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AT&T Security The Courts Your Rights Online

41 Months In Prison For Man Who Leaked AT&T iPad Email Addresses 459

Posted by Soulskill
from the looked-at-a-poster-and-told-somebody-about-it dept.
In 2010, querying a public AT&T database yielded over 114,000 email address for iPad owners who were subscribed to the carrier. One of the people who found these emails, Andrew 'weev' Auernheimer, sent them to a news site to publicize AT&T's security flaw. He later ended up in court for his actions. Auernheimer was found guilty, and today he was sentenced to 41 months in prison. 'Following his release from prison, Auernheimer will be subject to three years of supervised release. Auernheimer and co-defendant Daniel Spitler were also ordered to pay $73,000 in restitution to AT&T. (Spitler pled guilty in 2011.) The pre-sentencing report prepared by prosecutors recommended four years in federal prison for Auernheimer.' A journalist watching the sentencing said, 'I felt like I was watching a witch trial as prosecutors admitted they didn't understand computers.'
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41 Months In Prison For Man Who Leaked AT&T iPad Email Addresses

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  • Good (Score:4, Insightful)

    by kamapuaa (555446) on Monday March 18, 2013 @12:30PM (#43204821) Homepage

    Know I'll get modded down for going against Slashdot groupthink. But what is the argument suggesting? "It all happened on a computer, it shouldn't be prosecuted?" Stealing private information and releasing in publicly isn't just obviously illegal, it caused grief for 114,000 people.

    Even if AT&T has a shitty security system, that doesn't make it legal to break in. I'd love to see Slashdot do more mundane crimes. Maybe the home had a sign saying "beware of dog," but the dog was actually at the vet, so the robber was just publicizing a security flaw.

    • Re:Good (Score:5, Insightful)

      by 1729 (581437) <slashdot1729@gma[ ]com ['il.' in gap]> on Monday March 18, 2013 @12:35PM (#43204911)

      He didn't "break in". He sent requests to a publicly-accessible web server, and AT&T sent back private information. This wasn't hacking, or even a DOS attack. AT&T is at fault here.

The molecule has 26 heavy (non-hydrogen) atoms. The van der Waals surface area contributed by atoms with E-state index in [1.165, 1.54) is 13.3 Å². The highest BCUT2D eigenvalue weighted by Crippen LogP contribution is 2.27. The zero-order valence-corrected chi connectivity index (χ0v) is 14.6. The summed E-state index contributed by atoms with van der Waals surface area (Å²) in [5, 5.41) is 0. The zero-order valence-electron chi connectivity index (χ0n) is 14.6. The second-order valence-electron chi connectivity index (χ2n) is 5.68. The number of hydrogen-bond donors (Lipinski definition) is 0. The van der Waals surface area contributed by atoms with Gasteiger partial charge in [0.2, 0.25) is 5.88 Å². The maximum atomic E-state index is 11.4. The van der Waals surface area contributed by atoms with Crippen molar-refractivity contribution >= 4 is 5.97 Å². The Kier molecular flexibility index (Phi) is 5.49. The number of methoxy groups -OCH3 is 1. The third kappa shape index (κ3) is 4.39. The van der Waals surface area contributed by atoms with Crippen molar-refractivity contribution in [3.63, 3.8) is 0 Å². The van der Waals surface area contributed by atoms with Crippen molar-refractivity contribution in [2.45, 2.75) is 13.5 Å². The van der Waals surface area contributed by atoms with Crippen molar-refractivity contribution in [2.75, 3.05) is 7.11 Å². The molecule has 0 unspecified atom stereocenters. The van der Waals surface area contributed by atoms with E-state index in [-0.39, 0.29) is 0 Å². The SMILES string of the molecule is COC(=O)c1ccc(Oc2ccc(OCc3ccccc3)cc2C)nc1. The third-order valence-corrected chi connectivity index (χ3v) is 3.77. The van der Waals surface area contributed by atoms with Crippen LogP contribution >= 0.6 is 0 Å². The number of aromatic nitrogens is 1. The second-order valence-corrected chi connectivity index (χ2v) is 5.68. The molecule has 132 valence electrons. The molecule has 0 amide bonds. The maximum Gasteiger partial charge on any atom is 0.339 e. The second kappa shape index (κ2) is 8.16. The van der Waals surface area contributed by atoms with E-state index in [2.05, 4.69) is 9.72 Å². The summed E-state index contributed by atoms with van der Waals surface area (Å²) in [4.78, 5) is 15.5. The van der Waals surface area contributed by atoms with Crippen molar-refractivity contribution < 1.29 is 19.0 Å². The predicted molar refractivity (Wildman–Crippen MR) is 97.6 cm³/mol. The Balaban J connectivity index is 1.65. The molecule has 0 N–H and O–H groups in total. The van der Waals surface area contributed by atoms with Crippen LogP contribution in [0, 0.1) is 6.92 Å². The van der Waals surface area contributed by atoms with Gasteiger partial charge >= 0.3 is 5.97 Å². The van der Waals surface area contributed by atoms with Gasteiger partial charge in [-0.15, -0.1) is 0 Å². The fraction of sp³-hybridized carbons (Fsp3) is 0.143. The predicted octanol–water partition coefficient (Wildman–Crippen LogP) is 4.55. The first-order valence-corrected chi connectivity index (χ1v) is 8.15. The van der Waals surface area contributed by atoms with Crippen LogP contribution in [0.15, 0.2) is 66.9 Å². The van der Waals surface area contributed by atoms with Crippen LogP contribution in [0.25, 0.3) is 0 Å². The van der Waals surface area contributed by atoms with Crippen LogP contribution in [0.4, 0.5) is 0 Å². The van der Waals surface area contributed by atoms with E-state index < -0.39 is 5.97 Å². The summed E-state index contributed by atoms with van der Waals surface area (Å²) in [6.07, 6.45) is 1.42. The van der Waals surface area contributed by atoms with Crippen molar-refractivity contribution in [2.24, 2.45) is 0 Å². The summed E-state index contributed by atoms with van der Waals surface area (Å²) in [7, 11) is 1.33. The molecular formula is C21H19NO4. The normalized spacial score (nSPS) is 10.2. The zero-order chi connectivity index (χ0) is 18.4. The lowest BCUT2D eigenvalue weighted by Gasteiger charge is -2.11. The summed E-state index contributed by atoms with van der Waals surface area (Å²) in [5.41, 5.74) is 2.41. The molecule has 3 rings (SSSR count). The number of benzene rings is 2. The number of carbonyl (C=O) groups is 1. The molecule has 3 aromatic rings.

• Re:Good (Score:5, Insightful)

        by Anonymous Coward on Monday March 18, 2013 @12:43PM (#43205015)

        That. It's a flaw that AT&T never would have addressed without public pressure. Further, Mr. Auernheimer did not release private info to the public -- the news agency to which he released the then already-public information is responsible for further publicizing it.

        Bottom line: it is ludicrous-speed absurd to prosecute somebody for publicizing already public information. If a newspaper accidentally prints the names and addresses of its entire subscriber base in the classifieds, and I call them to report it, can I then be held accountable for "releasing" the information?

        • He's being jailed for pointing out that the emperor wasn't wearing any clothes. Welcome to 21st Century America.
      • Re:Good (Score:4, Interesting)

        by coniferous (1058330) on Monday March 18, 2013 @12:45PM (#43205023) Homepage
        Actually, they are both at fault here.
        I don't see a huge effort by Andrew to contact AT&T and say "uh, guys, you have a huge problem here".
        It's very easy to percieve his actions in a malicious way.
        Not that AT&T didn't goof, but this was the wrong way to address it.
        • Re:Good (Score:5, Insightful)

          by 1729 (581437) <slashdot1729@gma[ ]com ['il.' in gap]> on Monday March 18, 2013 @12:51PM (#43205101)

          Nearly everything Weev does is malicious, but the question is: is it (or should it be) illegal? He was convicted of identity fraud and "conspiracy to access a computer without authorization". Think about that: requesting unprotected publicly-accessible webpages is "access[ing]" a computer without authorization". By that standard, anyone who uses the internet could be convicted of a crime.

          • Re: (Score:3, Insightful)

            by coniferous (1058330)
            Based on the context it was more then just accessing publicly available data. It's not as if he clicked on an link and went "Oh, look, a bunch oh e-mail addresses!". There was effort involved into getting to that list.

            That being said, even if he did run into a bunch of e-mail addresses by being in the wrong place at the wrong time.. e-mailing that list to someone and going "OMG LOOK AT THIS" was proof that he knew the seriousness of the list he found. It cannot be argued that he did not know what he was
            • by Golddess (1361003)

              e-mailing that list to someone and going "OMG LOOK AT THIS" was proof that he knew the seriousness of the list he found. It cannot be argued that he did not know what he was doing.

              And if a student finds a gun on school grounds and brings it to the attention of a teacher, that is proof that the student knows the seriousness of that situation. But I fail to see how that justifies throwing the book at the student.

          • Re:Good (Score:4, Funny)

            by Anonymous Coward on Monday March 18, 2013 @01:17PM (#43205451)